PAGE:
The Value in a Community Is a Shared Sense of Destiny

October 16, 2017

3:50 pm

Building a community is more than a few events, it takes people working together and sharing a sense of destiny. We talked with Hugh Weber founder of OTA, a for-purpose organization focused on sparking transformation through creative connections and collisions in the Midwest, about his experiences building a community for customers and stakeholders.

Creating a Shared Sense of Destiny

Let’s be clear, the primary value that most entrepreneurs find in “community” as a tactic is a bottom-line focused primarily on loyalty and lifetime value. While valuable, this is extremely short-sited. The real value in community is in a shared sense of destiny that comes through reciprocity and mutuality. If your brand is confident enough to get out of the way and create a structure for genuine relationships between people sharing an affinity for your brand, a shared identity or geography, you have the potential to shift the perception from transactional to relational. This transition opens the door for co-creation, consumer-generated behaviors, grace in crisis, and exponential growth in word-of-mouth, lifetime value and impact beyond the bottom line.

Starting With a Vision 

Differentiating a community from a list of subscribers is a critical clarification to make because almost everyone gets it wrong. Community requires more than sharing space (physical or virtual). It demands shared vision, values, dreams and burdens. Community will only thrive in a distributed network framework. If your “community” can’t exist without your company’s involvement, it’s a list. Community cannot exist strictly as a transaction between a business and individual. It must also exist between the individuals themselves. You can have an active group without community existing, but when the transition occurs, it can be transformational in terms of brand and bottom-line revenue.

I think the single best thing you can to do to establish community is to map the relationships of influence that currently exist. Determine how ideas, inspiration, enthusiasm and trends flow through your existing network. Determine who critical hub individuals are and identify who influences their behavior. How do you do this? Ask them.

Supporting Your People

You don’t “manage” a community. This is a fundamental misunderstanding of what community is and how it can be influenced. You facilitate it. You foster it. You engage it. You support it. But, you never manage it.

Leaving Your Ego at the Door

I build community with clients and I always remind them that it’s not their community. It’s not about them. And, if it needs to be, they should just build an email list. When my ego or the business’s short-term objectives have been the driving force, the effort to build community has almost always fallen short. The other key insight is that building community requires fewer mixers and more matchmaking. Entrepreneurs see “networking” as a critical tactic in business growth, but in my experience, it’s just an excuse to have a drink and get rid of old business cards. I encourage intentional network building with clear objectives and expectations as a foundation for a business and a community.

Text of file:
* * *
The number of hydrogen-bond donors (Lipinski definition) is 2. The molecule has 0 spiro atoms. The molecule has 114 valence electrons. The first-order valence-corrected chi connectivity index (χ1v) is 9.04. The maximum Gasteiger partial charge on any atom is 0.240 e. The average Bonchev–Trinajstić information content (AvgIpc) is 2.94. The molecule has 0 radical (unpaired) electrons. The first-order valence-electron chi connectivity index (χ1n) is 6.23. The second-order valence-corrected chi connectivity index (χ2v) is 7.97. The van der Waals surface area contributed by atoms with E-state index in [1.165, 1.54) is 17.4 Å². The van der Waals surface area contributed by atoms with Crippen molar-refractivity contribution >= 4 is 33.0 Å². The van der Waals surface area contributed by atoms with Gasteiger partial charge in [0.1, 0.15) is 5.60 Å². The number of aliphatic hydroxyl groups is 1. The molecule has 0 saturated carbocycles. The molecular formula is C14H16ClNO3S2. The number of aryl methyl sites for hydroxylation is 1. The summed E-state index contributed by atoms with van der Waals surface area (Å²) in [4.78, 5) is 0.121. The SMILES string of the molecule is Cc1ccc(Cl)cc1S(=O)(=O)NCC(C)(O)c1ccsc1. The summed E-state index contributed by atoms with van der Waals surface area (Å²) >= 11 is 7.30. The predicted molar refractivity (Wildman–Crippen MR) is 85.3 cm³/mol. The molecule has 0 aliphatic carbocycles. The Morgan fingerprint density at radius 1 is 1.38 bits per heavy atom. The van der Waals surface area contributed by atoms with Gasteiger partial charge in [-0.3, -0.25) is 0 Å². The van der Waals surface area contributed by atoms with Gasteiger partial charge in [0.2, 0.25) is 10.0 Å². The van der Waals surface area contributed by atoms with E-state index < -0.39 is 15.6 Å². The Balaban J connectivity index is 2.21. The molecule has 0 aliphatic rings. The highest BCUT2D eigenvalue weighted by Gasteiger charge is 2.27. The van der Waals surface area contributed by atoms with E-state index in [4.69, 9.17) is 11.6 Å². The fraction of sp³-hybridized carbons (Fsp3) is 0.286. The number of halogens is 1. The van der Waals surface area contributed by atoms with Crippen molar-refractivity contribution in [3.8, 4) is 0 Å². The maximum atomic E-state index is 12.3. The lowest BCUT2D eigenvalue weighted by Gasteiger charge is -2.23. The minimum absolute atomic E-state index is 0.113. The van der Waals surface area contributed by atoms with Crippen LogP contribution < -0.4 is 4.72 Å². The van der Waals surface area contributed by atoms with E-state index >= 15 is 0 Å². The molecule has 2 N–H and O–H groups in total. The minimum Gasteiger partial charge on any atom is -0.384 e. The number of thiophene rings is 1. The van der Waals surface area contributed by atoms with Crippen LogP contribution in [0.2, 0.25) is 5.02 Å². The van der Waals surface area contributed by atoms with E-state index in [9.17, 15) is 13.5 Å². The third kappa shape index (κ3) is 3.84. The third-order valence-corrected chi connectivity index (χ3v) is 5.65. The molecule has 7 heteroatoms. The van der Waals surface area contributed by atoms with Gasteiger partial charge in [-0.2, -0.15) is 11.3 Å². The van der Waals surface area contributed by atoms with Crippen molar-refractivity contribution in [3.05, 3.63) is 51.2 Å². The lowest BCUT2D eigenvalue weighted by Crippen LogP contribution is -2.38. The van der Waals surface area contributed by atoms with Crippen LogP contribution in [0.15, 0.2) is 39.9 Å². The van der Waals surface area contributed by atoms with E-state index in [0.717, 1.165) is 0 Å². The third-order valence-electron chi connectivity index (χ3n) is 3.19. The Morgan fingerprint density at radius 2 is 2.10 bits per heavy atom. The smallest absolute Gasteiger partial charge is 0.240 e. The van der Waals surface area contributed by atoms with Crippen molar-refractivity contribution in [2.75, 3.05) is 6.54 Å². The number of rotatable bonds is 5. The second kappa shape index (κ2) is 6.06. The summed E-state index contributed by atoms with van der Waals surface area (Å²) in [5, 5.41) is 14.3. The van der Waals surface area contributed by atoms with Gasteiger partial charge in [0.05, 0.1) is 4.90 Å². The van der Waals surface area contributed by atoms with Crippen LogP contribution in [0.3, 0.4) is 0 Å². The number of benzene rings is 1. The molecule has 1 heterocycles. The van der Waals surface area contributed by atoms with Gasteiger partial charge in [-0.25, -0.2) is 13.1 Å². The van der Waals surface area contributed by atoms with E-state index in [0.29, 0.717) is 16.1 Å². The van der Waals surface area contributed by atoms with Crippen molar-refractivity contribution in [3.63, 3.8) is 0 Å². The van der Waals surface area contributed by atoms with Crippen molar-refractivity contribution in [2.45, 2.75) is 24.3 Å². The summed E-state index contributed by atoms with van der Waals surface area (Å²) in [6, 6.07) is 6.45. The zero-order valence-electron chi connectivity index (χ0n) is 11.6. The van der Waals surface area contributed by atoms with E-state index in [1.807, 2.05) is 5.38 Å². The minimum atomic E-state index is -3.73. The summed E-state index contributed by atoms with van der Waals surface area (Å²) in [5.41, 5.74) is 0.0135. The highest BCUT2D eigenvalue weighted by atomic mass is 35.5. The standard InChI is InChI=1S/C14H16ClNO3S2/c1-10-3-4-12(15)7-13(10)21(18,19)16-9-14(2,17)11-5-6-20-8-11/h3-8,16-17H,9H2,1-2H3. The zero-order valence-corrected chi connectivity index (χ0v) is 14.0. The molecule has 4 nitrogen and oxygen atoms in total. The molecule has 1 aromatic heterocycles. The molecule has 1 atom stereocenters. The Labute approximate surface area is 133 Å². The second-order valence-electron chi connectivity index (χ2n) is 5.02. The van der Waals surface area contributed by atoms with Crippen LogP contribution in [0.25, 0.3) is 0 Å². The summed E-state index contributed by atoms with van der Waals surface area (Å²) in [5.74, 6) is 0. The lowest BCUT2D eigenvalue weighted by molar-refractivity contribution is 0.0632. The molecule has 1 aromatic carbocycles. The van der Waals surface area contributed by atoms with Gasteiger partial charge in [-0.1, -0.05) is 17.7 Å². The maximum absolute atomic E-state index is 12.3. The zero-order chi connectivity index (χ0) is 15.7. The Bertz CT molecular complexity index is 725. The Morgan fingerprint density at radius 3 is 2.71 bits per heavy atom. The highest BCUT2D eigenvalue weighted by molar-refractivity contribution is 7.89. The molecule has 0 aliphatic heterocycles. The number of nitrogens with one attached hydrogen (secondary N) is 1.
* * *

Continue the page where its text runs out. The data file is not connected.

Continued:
Making Intentional Introductions

The skeleton in my closet is that I spent a decade as a political operative. I use those skills each and every day in my work, whether it’s an influencer campaign for a Fortune 100 company or a neighborhood non-profit. Keep an eye on the collective assets that you have at your disposal, be aware of the goals and ambitions of the members of your community, and make intentional introductions to cultivate your list into a network and your network into a community. The other transformational insight for me professionally was recognizing that our personal behaviors are robust strategies for community building corporately. I talk often about a “Potluck Strategy” for community building and believe there is nothing better than gathering for a meal, sharing a meaningful conversation, and celebrating our shared dreams for building a resilient and robust community.

Looking for Natural Groupings

Chances are good that the existing “community” is just a network or list if you are looking to build a new community. If it is an established community, I can’t for the life of me imagine a scenario when you’d want to disrupt it. If your goal is to build a sub-community, I’d recommend looking for natural groupings of individuals and behaviors. Follow the community and they’ll direct you towards opportunities for niches and sub-segments to support.

Establishing a Framework for Your Network

When I’m asked about intersecting communities, we generally find that it’s less about intersecting communities and more about multi-identity individuals who want all their needs served in one place. My recommendation is to establish a framework for a community from the start and be clear what you believe that community can provide an individual. Place a barrier to entry that requires an individual to understand this from their entry into the community. Then, leave room for evolution, but don’t forget what that community is or isn’t, who it seeks to serve, and what it hopes to provide. Communities, unexpectedly, even those of geography, can’t be everything to everyone. It would be great if they could be a one-stop shop, but different communities serve different needs for each of us.

Read more inspirational tips about growing your business at TechCo

This article is courtesy of BusinessCollective, featuring thought leadership content by ambitious young entrepreneurs, executives & small business owners.

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